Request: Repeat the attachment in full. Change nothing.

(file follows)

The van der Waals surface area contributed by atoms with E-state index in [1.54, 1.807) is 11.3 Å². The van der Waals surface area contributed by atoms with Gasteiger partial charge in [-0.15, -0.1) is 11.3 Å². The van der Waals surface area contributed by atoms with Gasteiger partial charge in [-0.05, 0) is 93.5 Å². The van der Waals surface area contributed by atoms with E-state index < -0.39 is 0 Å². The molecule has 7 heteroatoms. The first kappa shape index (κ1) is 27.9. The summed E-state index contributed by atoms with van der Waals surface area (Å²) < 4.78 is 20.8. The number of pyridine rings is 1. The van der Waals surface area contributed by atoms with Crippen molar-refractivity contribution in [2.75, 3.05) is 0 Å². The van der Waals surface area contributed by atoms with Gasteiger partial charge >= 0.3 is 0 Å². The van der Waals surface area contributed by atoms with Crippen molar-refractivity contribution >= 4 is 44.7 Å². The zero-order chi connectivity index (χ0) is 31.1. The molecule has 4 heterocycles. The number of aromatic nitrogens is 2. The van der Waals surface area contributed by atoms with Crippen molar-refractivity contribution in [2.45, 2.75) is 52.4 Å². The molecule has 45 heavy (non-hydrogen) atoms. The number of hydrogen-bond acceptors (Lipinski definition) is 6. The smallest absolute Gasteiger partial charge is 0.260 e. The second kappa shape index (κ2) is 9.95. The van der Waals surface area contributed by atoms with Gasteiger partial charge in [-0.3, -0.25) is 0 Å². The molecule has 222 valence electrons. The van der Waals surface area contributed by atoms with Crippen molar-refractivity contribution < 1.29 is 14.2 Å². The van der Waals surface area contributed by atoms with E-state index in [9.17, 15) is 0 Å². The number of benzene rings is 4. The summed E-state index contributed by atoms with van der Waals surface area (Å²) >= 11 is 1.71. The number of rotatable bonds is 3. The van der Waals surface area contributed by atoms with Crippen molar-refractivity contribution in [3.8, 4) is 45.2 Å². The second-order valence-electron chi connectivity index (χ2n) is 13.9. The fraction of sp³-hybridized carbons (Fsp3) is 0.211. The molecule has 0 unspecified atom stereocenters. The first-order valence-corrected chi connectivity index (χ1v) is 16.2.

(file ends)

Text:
The van der Waals surface area contributed by atoms with E-state index in [1.54, 1.807) is 11.3 Å². The van der Waals surface area contributed by atoms with Gasteiger partial charge in [-0.15, -0.1) is 11.3 Å². The van der Waals surface area contributed by atoms with Gasteiger partial charge in [-0.05, 0) is 93.5 Å². The van der Waals surface area contributed by atoms with E-state index < -0.39 is 0 Å². The molecule has 7 heteroatoms. The first kappa shape index (κ1) is 27.9. The summed E-state index contributed by atoms with van der Waals surface area (Å²) < 4.78 is 20.8. The number of pyridine rings is 1. The van der Waals surface area contributed by atoms with Crippen molar-refractivity contribution in [2.75, 3.05) is 0 Å². The van der Waals surface area contributed by atoms with Gasteiger partial charge >= 0.3 is 0 Å². The van der Waals surface area contributed by atoms with Crippen molar-refractivity contribution >= 4 is 44.7 Å². The zero-order chi connectivity index (χ0) is 31.1. The molecule has 4 heterocycles. The number of aromatic nitrogens is 2. The van der Waals surface area contributed by atoms with Crippen molar-refractivity contribution in [2.45, 2.75) is 52.4 Å². The molecule has 45 heavy (non-hydrogen) atoms. The number of hydrogen-bond acceptors (Lipinski definition) is 6. The smallest absolute Gasteiger partial charge is 0.260 e. The second kappa shape index (κ2) is 9.95. The van der Waals surface area contributed by atoms with Gasteiger partial charge in [-0.3, -0.25) is 0 Å². The molecule has 222 valence electrons. The van der Waals surface area contributed by atoms with Crippen molar-refractivity contribution < 1.29 is 14.2 Å². The van der Waals surface area contributed by atoms with E-state index in [9.17, 15) is 0 Å². The number of benzene rings is 4. The summed E-state index contributed by atoms with van der Waals surface area (Å²) >= 11 is 1.71. The number of rotatable bonds is 3. The van der Waals surface area contributed by atoms with Crippen molar-refractivity contribution in [3.8, 4) is 45.2 Å². The second-order valence-electron chi connectivity index (χ2n) is 13.9. The fraction of sp³-hybridized carbons (Fsp3) is 0.211. The molecule has 0 unspecified atom stereocenters. The first-order valence-corrected chi connectivity index (χ1v) is 16.2.